There are many reasons why retailers remain hesitant to incorporate VR into their business model. Many find the complexity and speed of change in VR technology a challenge, combined with issues such as where VR fits into an organisation (Merchandising? Marketing? Design?). Furthermore, until retailers start experimenting with VR, it is difficult to ascertain effective content, appropriate tools, ROI and how VR processes should be integrated into workflows.  However, if brands wait for all the answers, they risk losing out to more enterprising retailers.

The case for VR in retail is compelling and is growing as consumers become increasingly knowledgeable about the supporting technology – with the launch of PlayStation VR at Christmas introducing more people than ever to the concept.  However, overall numbers are still relatively low. As a result, in 2017 retailers are more likely to create VR initiatives in-store via kiosks as a means to create a more immersive and personalised experience for customers as they physically shop, rather than for interaction at home.

This customised shopping experience is a great place to begin experimenting with the world of VR, offering retailers the opportunity to transform how people shop. After all, as more spend moves online, the role for retail outlets as a showroom and form of retail theatre is growing. If a consumer leaves the comfort of their own sofa, they want it to be worthwhile. VR can turn shopping into an exciting, engaging and memorable event – especially for big ticket items such as cars where VR allows customers to ‘try before they buy’ in a virtual world, or for more ‘visual’ retail sectors such as fashion or interiors. Imagine being able to choose the fabric, colour and design of your sofa by transporting it from the shop to your sitting room with the touch of a button. Or, enjoying a front row seat at the fashion show of your favourite clothes shop.

VR technology is continually improving, with the announcement of wireless connectors already this year, meaning less cables and more freedom of movement. In addition, there will be better hand control devices for more accurate movement tracking and device control.  As a result, retailers will be able to make the simulated world even more immersive for their customers.

However, VR should not just be seen as an exciting theatrical experience. It also has the potential to transform the effectiveness of customer research, allowing shops the opportunity to realistically test ideas and make mistakes in a virtual world. This is not only efficient and cost-effective for companies but it will also produce a better end result for the consumer. There is no doubt that virtual reality is changing the face of retail and, over the next year, the significant role it will play in the future success of the industry will become increasingly evident.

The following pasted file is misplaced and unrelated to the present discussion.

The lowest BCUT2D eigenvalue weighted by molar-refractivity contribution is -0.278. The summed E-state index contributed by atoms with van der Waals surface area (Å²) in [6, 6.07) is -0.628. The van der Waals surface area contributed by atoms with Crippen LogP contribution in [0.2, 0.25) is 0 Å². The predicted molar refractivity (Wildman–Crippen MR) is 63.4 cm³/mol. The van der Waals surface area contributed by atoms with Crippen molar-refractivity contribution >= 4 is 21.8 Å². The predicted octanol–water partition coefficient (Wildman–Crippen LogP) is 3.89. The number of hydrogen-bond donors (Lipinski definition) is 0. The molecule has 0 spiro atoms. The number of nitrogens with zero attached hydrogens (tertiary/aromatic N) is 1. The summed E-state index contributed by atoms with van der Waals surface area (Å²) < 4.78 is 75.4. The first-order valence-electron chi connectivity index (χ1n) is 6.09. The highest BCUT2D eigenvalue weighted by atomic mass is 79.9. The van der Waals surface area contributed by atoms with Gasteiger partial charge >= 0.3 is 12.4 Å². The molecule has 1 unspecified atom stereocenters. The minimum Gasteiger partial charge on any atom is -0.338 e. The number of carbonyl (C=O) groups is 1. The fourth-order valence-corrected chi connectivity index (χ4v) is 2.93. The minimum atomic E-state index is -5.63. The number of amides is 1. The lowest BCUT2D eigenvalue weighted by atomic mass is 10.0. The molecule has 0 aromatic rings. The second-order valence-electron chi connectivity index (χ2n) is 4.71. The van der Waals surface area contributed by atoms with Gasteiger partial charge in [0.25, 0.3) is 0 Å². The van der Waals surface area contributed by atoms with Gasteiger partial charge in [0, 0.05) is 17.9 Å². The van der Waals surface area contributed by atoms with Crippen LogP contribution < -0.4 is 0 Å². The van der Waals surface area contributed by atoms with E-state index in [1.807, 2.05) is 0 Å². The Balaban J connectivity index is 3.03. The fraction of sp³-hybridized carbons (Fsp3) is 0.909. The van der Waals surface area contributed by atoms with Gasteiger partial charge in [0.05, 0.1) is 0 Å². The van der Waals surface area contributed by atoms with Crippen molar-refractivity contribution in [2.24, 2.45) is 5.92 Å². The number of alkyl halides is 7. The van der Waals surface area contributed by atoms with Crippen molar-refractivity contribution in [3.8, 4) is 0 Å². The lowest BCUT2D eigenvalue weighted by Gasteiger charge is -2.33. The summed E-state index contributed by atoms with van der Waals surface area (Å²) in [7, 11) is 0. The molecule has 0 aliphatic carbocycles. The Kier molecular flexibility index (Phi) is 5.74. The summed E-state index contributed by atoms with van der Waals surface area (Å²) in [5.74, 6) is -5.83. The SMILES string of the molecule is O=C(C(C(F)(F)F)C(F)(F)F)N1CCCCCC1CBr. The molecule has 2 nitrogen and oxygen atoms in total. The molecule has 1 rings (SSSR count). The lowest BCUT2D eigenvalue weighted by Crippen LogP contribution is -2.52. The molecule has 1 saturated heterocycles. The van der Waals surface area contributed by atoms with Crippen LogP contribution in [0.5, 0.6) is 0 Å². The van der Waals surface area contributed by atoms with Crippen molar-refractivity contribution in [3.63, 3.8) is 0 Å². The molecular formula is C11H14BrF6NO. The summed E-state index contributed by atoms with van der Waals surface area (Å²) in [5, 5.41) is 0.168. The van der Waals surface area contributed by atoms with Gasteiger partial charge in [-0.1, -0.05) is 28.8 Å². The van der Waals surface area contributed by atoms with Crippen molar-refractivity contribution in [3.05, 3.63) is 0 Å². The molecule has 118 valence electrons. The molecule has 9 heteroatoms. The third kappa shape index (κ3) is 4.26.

UK marketers feel added Brexit pressure

A study by media intelligence agency Meltwater has revealed that nearly three quarters of UK marketers feel they are under additional pressure since the Brexit vote.

Over 250 senior-level marketers were polled, with 72% saying that they now felt they were under additional pressure to gauge external factors which could potentially harm their business post Brexit.

56% said that they felt the extra pressure came from general uncertainty, 52% said budget restraints and 36% cited the prospect of planning campaigns in other markets.

Half of those polled admitted that “things sometimes get missed” and admitted that they took an ad-hoc approach to measurement.

39% admitted that they were unsure which media and sentiment measurement tools/solutions would be best for their business, as the choice was overwhelming.

Only 27% of those marketers polled said that they had absolute faith in their current methods of measuring external insight.

Gregg Hollister, area director at Meltwater, said: “At a time when the political climate is so uncertain, marketers clearly feel more under pressure than ever to keep a tight handle on any external factors which could impact their business.

“At any given time, developments in the news agenda or across social media, could present threats or opportunities to the marketing community, so it’s paramount they remain consistently immersed in their macro environment, and particularly their competitive landscape.”

Last remaining places for the eTailing Summit – Book today!

All of our original 60 delegate invitations for the eTailing Summit have now been confirmed, but don’t fret – We’ve managed to secure an additional 10 places. But be quick!

It all takes place on July 11th 2017 at the Hilton London Canary Wharf – REGISTER HERE FOR FREE.

You’ll be in the company of an A-Z of blue chip eCommerce companies heading to the event, which has been designed to help you source new suppliers, learn via our insightful seminars and network with other senior peers from across the UK. Companies represented include: